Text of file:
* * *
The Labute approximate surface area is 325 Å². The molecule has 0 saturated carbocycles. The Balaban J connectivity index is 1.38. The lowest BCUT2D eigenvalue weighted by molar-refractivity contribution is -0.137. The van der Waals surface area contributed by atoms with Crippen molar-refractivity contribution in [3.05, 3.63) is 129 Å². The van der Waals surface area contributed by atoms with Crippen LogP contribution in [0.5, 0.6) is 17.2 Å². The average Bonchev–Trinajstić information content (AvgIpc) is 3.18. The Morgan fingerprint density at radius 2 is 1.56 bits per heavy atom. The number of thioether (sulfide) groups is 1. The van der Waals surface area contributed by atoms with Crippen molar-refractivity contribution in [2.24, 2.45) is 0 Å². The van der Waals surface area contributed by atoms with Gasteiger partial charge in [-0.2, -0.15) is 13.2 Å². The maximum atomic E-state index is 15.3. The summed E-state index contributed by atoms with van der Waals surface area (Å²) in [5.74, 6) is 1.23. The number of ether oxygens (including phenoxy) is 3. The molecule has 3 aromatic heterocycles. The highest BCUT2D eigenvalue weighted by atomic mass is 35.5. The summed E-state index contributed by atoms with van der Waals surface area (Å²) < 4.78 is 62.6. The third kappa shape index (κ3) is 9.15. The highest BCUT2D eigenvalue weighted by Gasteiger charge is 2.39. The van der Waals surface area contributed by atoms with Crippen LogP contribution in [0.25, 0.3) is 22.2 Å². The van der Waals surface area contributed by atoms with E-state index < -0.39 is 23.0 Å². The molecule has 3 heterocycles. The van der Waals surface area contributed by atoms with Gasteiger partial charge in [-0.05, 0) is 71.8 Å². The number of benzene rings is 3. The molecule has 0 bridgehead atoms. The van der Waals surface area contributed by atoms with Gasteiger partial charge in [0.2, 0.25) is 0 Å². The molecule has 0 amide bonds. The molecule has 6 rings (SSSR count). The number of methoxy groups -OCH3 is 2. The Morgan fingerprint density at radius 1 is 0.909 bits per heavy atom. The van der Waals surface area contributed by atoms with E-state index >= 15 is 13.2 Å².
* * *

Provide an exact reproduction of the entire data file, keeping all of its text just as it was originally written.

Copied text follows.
The Labute approximate surface area is 325 Å². The molecule has 0 saturated carbocycles. The Balaban J connectivity index is 1.38. The lowest BCUT2D eigenvalue weighted by molar-refractivity contribution is -0.137. The van der Waals surface area contributed by atoms with Crippen molar-refractivity contribution in [3.05, 3.63) is 129 Å². The van der Waals surface area contributed by atoms with Crippen LogP contribution in [0.5, 0.6) is 17.2 Å². The average Bonchev–Trinajstić information content (AvgIpc) is 3.18. The Morgan fingerprint density at radius 2 is 1.56 bits per heavy atom. The number of thioether (sulfide) groups is 1. The van der Waals surface area contributed by atoms with Crippen molar-refractivity contribution in [2.24, 2.45) is 0 Å². The van der Waals surface area contributed by atoms with Gasteiger partial charge in [-0.2, -0.15) is 13.2 Å². The maximum atomic E-state index is 15.3. The summed E-state index contributed by atoms with van der Waals surface area (Å²) in [5.74, 6) is 1.23. The number of ether oxygens (including phenoxy) is 3. The molecule has 3 aromatic heterocycles. The highest BCUT2D eigenvalue weighted by atomic mass is 35.5. The summed E-state index contributed by atoms with van der Waals surface area (Å²) < 4.78 is 62.6. The third kappa shape index (κ3) is 9.15. The highest BCUT2D eigenvalue weighted by Gasteiger charge is 2.39. The van der Waals surface area contributed by atoms with Crippen LogP contribution in [0.25, 0.3) is 22.2 Å². The van der Waals surface area contributed by atoms with E-state index < -0.39 is 23.0 Å². The molecule has 3 heterocycles. The van der Waals surface area contributed by atoms with Gasteiger partial charge in [-0.05, 0) is 71.8 Å². The number of benzene rings is 3. The molecule has 0 bridgehead atoms. The van der Waals surface area contributed by atoms with Gasteiger partial charge in [0.2, 0.25) is 0 Å². The molecule has 0 amide bonds. The molecule has 6 rings (SSSR count). The number of methoxy groups -OCH3 is 2. The Morgan fingerprint density at radius 1 is 0.909 bits per heavy atom. The van der Waals surface area contributed by atoms with E-state index >= 15 is 13.2 Å².